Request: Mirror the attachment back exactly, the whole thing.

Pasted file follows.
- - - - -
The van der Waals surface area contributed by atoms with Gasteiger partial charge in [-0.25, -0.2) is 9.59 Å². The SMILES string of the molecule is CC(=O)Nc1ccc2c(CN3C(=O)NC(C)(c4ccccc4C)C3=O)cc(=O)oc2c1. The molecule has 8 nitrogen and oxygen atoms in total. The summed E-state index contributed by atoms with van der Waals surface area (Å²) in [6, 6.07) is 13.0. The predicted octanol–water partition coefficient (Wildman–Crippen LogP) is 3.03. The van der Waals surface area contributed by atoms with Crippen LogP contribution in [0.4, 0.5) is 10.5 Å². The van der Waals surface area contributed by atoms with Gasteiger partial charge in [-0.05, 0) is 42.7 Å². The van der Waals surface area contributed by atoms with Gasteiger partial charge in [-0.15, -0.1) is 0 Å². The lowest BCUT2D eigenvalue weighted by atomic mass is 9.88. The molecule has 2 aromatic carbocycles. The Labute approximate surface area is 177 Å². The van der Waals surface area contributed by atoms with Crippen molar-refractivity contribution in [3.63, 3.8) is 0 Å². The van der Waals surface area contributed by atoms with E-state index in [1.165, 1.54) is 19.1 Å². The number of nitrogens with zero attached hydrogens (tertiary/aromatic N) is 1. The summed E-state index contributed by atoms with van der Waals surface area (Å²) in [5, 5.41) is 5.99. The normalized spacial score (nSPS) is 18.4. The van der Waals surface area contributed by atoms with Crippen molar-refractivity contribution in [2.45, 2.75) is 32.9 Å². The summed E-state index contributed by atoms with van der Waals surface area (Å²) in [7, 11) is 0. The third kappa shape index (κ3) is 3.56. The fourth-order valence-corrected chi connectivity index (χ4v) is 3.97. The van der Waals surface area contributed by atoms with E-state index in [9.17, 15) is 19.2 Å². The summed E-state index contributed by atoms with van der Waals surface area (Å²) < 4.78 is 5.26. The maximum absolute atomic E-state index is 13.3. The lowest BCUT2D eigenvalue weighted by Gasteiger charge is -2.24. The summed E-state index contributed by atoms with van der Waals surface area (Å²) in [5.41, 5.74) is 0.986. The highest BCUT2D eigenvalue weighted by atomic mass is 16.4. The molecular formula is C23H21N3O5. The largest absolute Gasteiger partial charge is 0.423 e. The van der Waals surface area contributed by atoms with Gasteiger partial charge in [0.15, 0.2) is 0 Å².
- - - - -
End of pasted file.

The van der Waals surface area contributed by atoms with Gasteiger partial charge in [-0.25, -0.2) is 9.59 Å². The SMILES string of the molecule is CC(=O)Nc1ccc2c(CN3C(=O)NC(C)(c4ccccc4C)C3=O)cc(=O)oc2c1. The molecule has 8 nitrogen and oxygen atoms in total. The summed E-state index contributed by atoms with van der Waals surface area (Å²) in [6, 6.07) is 13.0. The predicted octanol–water partition coefficient (Wildman–Crippen LogP) is 3.03. The van der Waals surface area contributed by atoms with Crippen LogP contribution in [0.4, 0.5) is 10.5 Å². The van der Waals surface area contributed by atoms with Gasteiger partial charge in [-0.05, 0) is 42.7 Å². The van der Waals surface area contributed by atoms with Gasteiger partial charge in [-0.15, -0.1) is 0 Å². The lowest BCUT2D eigenvalue weighted by atomic mass is 9.88. The molecule has 2 aromatic carbocycles. The Labute approximate surface area is 177 Å². The van der Waals surface area contributed by atoms with Crippen molar-refractivity contribution in [3.63, 3.8) is 0 Å². The van der Waals surface area contributed by atoms with E-state index in [1.165, 1.54) is 19.1 Å². The number of nitrogens with zero attached hydrogens (tertiary/aromatic N) is 1. The summed E-state index contributed by atoms with van der Waals surface area (Å²) in [5, 5.41) is 5.99. The normalized spacial score (nSPS) is 18.4. The van der Waals surface area contributed by atoms with Crippen molar-refractivity contribution in [2.45, 2.75) is 32.9 Å². The summed E-state index contributed by atoms with van der Waals surface area (Å²) in [7, 11) is 0. The third kappa shape index (κ3) is 3.56. The fourth-order valence-corrected chi connectivity index (χ4v) is 3.97. The van der Waals surface area contributed by atoms with E-state index in [9.17, 15) is 19.2 Å². The summed E-state index contributed by atoms with van der Waals surface area (Å²) < 4.78 is 5.26. The maximum absolute atomic E-state index is 13.3. The lowest BCUT2D eigenvalue weighted by Gasteiger charge is -2.24. The summed E-state index contributed by atoms with van der Waals surface area (Å²) in [5.41, 5.74) is 0.986. The highest BCUT2D eigenvalue weighted by atomic mass is 16.4. The molecular formula is C23H21N3O5. The largest absolute Gasteiger partial charge is 0.423 e. The van der Waals surface area contributed by atoms with Gasteiger partial charge in [0.15, 0.2) is 0 Å².